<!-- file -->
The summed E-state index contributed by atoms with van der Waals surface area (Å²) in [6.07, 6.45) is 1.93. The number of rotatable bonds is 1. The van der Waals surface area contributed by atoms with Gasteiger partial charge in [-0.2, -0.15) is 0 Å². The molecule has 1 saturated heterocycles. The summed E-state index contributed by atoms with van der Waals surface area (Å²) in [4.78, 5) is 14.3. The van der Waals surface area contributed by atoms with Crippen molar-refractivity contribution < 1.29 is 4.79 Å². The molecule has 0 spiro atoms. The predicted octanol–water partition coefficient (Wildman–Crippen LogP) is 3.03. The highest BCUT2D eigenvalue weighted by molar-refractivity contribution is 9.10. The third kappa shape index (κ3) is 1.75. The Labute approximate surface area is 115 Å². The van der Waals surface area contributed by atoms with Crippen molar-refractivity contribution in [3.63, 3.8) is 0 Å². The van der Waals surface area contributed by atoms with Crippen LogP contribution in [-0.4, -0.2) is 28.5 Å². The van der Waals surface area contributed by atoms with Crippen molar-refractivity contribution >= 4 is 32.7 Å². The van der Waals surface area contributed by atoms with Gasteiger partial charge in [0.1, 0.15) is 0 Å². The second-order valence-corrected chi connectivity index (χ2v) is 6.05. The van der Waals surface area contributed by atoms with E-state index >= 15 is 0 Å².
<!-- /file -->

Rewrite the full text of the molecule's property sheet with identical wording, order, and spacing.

The summed E-state index contributed by atoms with van der Waals surface area (Å²) in [6.07, 6.45) is 1.93. The number of rotatable bonds is 1. The van der Waals surface area contributed by atoms with Gasteiger partial charge in [-0.2, -0.15) is 0 Å². The molecule has 1 saturated heterocycles. The summed E-state index contributed by atoms with van der Waals surface area (Å²) in [4.78, 5) is 14.3. The van der Waals surface area contributed by atoms with Crippen molar-refractivity contribution < 1.29 is 4.79 Å². The molecule has 0 spiro atoms. The predicted octanol–water partition coefficient (Wildman–Crippen LogP) is 3.03. The highest BCUT2D eigenvalue weighted by molar-refractivity contribution is 9.10. The third kappa shape index (κ3) is 1.75. The Labute approximate surface area is 115 Å². The van der Waals surface area contributed by atoms with Crippen molar-refractivity contribution in [3.63, 3.8) is 0 Å². The van der Waals surface area contributed by atoms with Crippen LogP contribution in [-0.4, -0.2) is 28.5 Å². The van der Waals surface area contributed by atoms with Crippen molar-refractivity contribution >= 4 is 32.7 Å². The van der Waals surface area contributed by atoms with Gasteiger partial charge in [0.1, 0.15) is 0 Å². The second-order valence-corrected chi connectivity index (χ2v) is 6.05. The van der Waals surface area contributed by atoms with E-state index >= 15 is 0 Å².